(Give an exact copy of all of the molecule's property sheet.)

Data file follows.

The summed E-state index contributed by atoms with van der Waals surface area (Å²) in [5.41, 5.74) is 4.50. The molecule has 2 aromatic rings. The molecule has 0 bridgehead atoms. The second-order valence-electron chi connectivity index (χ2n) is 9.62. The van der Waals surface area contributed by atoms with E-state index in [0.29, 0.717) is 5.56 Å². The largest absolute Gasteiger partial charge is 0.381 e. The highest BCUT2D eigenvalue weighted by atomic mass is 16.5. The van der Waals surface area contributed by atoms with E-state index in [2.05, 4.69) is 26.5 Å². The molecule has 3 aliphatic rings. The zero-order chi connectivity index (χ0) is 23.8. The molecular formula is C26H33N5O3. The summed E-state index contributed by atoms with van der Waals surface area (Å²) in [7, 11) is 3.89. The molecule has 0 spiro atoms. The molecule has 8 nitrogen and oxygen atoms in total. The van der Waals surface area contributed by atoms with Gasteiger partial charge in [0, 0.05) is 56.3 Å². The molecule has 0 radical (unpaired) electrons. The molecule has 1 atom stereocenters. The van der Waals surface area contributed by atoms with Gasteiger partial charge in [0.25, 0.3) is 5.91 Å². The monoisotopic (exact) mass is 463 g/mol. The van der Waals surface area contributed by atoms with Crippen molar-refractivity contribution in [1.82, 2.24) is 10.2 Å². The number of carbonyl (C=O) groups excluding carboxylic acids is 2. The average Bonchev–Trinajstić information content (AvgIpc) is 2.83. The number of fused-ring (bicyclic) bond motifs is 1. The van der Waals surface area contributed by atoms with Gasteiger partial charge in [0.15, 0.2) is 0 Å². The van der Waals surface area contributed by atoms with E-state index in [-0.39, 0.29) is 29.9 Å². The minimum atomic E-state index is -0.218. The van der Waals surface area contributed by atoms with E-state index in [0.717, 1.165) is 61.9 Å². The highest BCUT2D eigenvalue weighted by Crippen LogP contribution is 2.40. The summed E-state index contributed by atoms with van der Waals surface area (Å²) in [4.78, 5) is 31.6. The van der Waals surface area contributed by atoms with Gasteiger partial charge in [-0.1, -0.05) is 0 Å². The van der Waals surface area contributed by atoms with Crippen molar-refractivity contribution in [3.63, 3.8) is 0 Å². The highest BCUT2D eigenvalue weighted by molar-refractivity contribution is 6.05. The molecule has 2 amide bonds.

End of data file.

The summed E-state index contributed by atoms with van der Waals surface area (Å²) in [5.41, 5.74) is 4.50. The molecule has 2 aromatic rings. The molecule has 0 bridgehead atoms. The second-order valence-electron chi connectivity index (χ2n) is 9.62. The van der Waals surface area contributed by atoms with E-state index in [0.29, 0.717) is 5.56 Å². The largest absolute Gasteiger partial charge is 0.381 e. The highest BCUT2D eigenvalue weighted by atomic mass is 16.5. The van der Waals surface area contributed by atoms with E-state index in [2.05, 4.69) is 26.5 Å². The molecule has 3 aliphatic rings. The zero-order chi connectivity index (χ0) is 23.8. The molecular formula is C26H33N5O3. The summed E-state index contributed by atoms with van der Waals surface area (Å²) in [7, 11) is 3.89. The molecule has 0 spiro atoms. The molecule has 8 nitrogen and oxygen atoms in total. The van der Waals surface area contributed by atoms with Gasteiger partial charge in [0, 0.05) is 56.3 Å². The molecule has 0 radical (unpaired) electrons. The molecule has 1 atom stereocenters. The van der Waals surface area contributed by atoms with Gasteiger partial charge in [0.25, 0.3) is 5.91 Å². The monoisotopic (exact) mass is 463 g/mol. The van der Waals surface area contributed by atoms with Crippen molar-refractivity contribution in [1.82, 2.24) is 10.2 Å². The number of carbonyl (C=O) groups excluding carboxylic acids is 2. The average Bonchev–Trinajstić information content (AvgIpc) is 2.83. The number of fused-ring (bicyclic) bond motifs is 1. The van der Waals surface area contributed by atoms with Gasteiger partial charge in [0.15, 0.2) is 0 Å². The van der Waals surface area contributed by atoms with E-state index in [-0.39, 0.29) is 29.9 Å². The minimum atomic E-state index is -0.218. The van der Waals surface area contributed by atoms with E-state index in [0.717, 1.165) is 61.9 Å². The highest BCUT2D eigenvalue weighted by Crippen LogP contribution is 2.40. The summed E-state index contributed by atoms with van der Waals surface area (Å²) in [4.78, 5) is 31.6. The van der Waals surface area contributed by atoms with Gasteiger partial charge in [-0.1, -0.05) is 0 Å². The van der Waals surface area contributed by atoms with Crippen molar-refractivity contribution in [3.63, 3.8) is 0 Å². The highest BCUT2D eigenvalue weighted by molar-refractivity contribution is 6.05. The molecule has 2 amide bonds.